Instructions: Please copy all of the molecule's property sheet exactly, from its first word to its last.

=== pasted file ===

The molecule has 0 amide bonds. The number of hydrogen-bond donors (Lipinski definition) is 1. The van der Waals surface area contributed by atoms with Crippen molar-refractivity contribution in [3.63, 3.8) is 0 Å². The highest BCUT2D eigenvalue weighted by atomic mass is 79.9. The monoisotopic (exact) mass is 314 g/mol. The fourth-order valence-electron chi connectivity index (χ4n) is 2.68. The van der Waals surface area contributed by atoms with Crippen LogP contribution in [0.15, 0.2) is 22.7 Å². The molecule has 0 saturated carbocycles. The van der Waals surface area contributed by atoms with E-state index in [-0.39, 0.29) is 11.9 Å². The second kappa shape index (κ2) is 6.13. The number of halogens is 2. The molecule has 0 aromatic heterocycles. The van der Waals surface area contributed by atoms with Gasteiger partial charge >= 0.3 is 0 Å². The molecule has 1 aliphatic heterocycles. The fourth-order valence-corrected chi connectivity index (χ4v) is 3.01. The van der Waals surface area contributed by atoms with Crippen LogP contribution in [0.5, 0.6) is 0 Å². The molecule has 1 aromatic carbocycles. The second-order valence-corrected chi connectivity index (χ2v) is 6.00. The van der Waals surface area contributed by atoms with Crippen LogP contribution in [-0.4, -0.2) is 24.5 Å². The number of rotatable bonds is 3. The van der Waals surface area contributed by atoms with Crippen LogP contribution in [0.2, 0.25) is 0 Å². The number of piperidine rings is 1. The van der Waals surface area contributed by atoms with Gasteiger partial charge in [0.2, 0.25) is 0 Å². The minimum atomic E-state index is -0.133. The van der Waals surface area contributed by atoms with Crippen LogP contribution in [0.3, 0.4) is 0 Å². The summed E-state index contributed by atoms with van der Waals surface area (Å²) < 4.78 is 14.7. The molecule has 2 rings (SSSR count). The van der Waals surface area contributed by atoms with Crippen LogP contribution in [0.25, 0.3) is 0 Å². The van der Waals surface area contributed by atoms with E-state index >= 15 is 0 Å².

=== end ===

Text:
The molecule has 0 amide bonds. The number of hydrogen-bond donors (Lipinski definition) is 1. The van der Waals surface area contributed by atoms with Crippen molar-refractivity contribution in [3.63, 3.8) is 0 Å². The highest BCUT2D eigenvalue weighted by atomic mass is 79.9. The monoisotopic (exact) mass is 314 g/mol. The fourth-order valence-electron chi connectivity index (χ4n) is 2.68. The van der Waals surface area contributed by atoms with Crippen LogP contribution in [0.15, 0.2) is 22.7 Å². The molecule has 0 saturated carbocycles. The van der Waals surface area contributed by atoms with E-state index in [-0.39, 0.29) is 11.9 Å². The second kappa shape index (κ2) is 6.13. The number of halogens is 2. The molecule has 0 aromatic heterocycles. The van der Waals surface area contributed by atoms with Gasteiger partial charge >= 0.3 is 0 Å². The molecule has 1 aliphatic heterocycles. The fourth-order valence-corrected chi connectivity index (χ4v) is 3.01. The van der Waals surface area contributed by atoms with Crippen LogP contribution in [0.5, 0.6) is 0 Å². The molecule has 1 aromatic carbocycles. The second-order valence-corrected chi connectivity index (χ2v) is 6.00. The van der Waals surface area contributed by atoms with Crippen LogP contribution in [-0.4, -0.2) is 24.5 Å². The number of rotatable bonds is 3. The van der Waals surface area contributed by atoms with Crippen LogP contribution in [0.2, 0.25) is 0 Å². The number of piperidine rings is 1. The van der Waals surface area contributed by atoms with Gasteiger partial charge in [0.2, 0.25) is 0 Å². The minimum atomic E-state index is -0.133. The van der Waals surface area contributed by atoms with Crippen LogP contribution in [0.3, 0.4) is 0 Å². The summed E-state index contributed by atoms with van der Waals surface area (Å²) < 4.78 is 14.7. The molecule has 2 rings (SSSR count). The van der Waals surface area contributed by atoms with Crippen LogP contribution in [0.25, 0.3) is 0 Å². The van der Waals surface area contributed by atoms with E-state index >= 15 is 0 Å².